Between the Baselines: Despite slow start, trust and offensive aggressiveness highlight Maryland’s victory over George Mason

Anthony Cowan Jr. is the unquestioned leader of Maryland basketball on both ends of the floor, despite his quiet and calm demeanor. With 8:46 remaining in the first half, Cowan picked up his second foul on a three-point attempt by Jamal Hartwell II. The foul signified a mental error committed by a veteran who rarely makes the, a common theme early on Friday.

“We weren’t mentally ready, we were making mental mistakes the first 12 minutes of the game to allow them to keep the lead,” head coach Mark Turgeon said. 

At that moment, Turgeon had a decision to make: take out his leader for the remainder of the half or trust his most experienced player. Turgeon chose the latter, and the decision was pivotal to Maryland’s 12-point halftime lead, and its ability to coast to an 86-63 win over George Mason. Cowan had nine of his team-high 16 points after picking up the second foul.

“Yeah I was little bit nervous, but he’s a veteran-guy,” Turgeon said on the decision to keep Cowan in the game. “He’s a pretty smart player, I thought he really played well, I got confidence in him.”

Trailing by three with 5:02 remaining in the first half, Cowan lined up a three-point shot from straight-on, and buried it with confidence. On the ensuing offensive possession, Cowan drove aggressively into contact, drawing a foul and finishing the layup off the glass, completing a three-point play. 

“I just took what the defense gave me, I kind of got hot a little bit, just wanted to be more aggressive,” Cowan said describing the six-point burst.”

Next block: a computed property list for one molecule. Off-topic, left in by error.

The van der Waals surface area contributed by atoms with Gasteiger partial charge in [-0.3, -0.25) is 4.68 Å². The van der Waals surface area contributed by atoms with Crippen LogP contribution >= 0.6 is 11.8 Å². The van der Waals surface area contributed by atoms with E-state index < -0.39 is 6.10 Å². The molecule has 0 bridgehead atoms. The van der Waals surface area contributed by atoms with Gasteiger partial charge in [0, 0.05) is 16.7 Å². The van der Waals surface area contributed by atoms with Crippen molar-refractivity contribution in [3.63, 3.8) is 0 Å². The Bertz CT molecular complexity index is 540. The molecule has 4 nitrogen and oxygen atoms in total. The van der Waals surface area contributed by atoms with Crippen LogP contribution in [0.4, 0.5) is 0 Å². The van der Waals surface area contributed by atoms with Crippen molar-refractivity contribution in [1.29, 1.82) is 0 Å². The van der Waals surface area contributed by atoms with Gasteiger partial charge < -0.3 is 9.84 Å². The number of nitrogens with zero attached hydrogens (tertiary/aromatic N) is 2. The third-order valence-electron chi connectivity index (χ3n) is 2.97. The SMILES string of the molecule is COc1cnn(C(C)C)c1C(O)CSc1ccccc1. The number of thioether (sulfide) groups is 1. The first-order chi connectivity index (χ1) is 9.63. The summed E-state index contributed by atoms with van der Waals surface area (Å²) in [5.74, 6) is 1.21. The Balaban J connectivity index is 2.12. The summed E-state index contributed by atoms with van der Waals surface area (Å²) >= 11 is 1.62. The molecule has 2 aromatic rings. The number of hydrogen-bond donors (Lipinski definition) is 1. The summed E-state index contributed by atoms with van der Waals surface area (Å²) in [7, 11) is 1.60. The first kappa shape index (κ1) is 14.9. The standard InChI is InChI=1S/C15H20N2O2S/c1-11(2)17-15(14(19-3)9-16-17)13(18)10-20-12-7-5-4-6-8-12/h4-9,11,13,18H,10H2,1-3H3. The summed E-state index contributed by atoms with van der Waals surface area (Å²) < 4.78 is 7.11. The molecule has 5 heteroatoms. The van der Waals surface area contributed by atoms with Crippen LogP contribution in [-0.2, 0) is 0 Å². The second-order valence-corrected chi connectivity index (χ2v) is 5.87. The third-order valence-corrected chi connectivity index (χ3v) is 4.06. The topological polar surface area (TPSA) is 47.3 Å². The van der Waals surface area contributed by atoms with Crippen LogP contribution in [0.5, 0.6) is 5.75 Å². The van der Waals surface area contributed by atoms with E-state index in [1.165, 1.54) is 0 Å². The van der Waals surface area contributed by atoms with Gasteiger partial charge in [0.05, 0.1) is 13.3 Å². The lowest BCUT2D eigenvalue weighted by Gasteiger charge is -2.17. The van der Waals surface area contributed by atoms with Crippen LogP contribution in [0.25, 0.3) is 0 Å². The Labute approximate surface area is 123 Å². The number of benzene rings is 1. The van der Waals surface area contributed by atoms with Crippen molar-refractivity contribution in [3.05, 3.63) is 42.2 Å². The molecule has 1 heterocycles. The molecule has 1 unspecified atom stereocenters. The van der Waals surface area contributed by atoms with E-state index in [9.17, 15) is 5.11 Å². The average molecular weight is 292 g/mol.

The three-point play give Maryland a 32-29 lead and served as the catalyst for their 19-2 run to close out the final six minutes of the first half. During that run, the Terps attacked the basket at will, highlighted by smart decision-making.

“I think it was definitely the spacing, we went into like a complete spread offense where we just had the court open,” Aaron Wiggins said describing the offensive efficiency during the run. “We went with a ball screen from [Jalen Smith], [Eric Ayala] and [Cowan Jr.] coming off the ball screen attacking the paint either finishing or kicking out for threes.”

Jalen Smith epitomized these smart decisions, on consecutive possessions during the run. First, Smith took what the defense gave him, knocking down a 15-foot jumper. On the next possession, Smith executed a perfect shot fake and drove hard to the basket completing a three-point play. Not only did both possessions symbolize smart decision-making, but they also highlighted his growth from freshman to sophomore year.

“I guess it says my maturity is building, because even last year I would’ve missed the shot, or I would’ve gotten the ball frustrated and it would affect my game in the long run,” Smith said. “It didn’t, so I just continued to focus on defense and my offense will build up.”

The second half was a struggle for both teams offensively, but Maryland’s success at the free throw line was pivotal in extending the lead. The Terps shot 19-of-25 in the second half and 30-of-38 overall, a significant improvement from their first four games. Freshman Makhi Mitchell, in his strongest performance of the season, used his size to get good low-post position and converted on 8-of-12 free throw opportunities at the line.

“That was a big improvement, now we’re working on it,” Turgeon said about free-throw shooting. “Makhi was probably the biggest, he made his first six, that was big for us him making them.”

Maryland will need to maintain that same offensive aggressiveness with the schedule ramping up, beginning with the first round of the Orlando Invitational against Temple on Thanksgiving.

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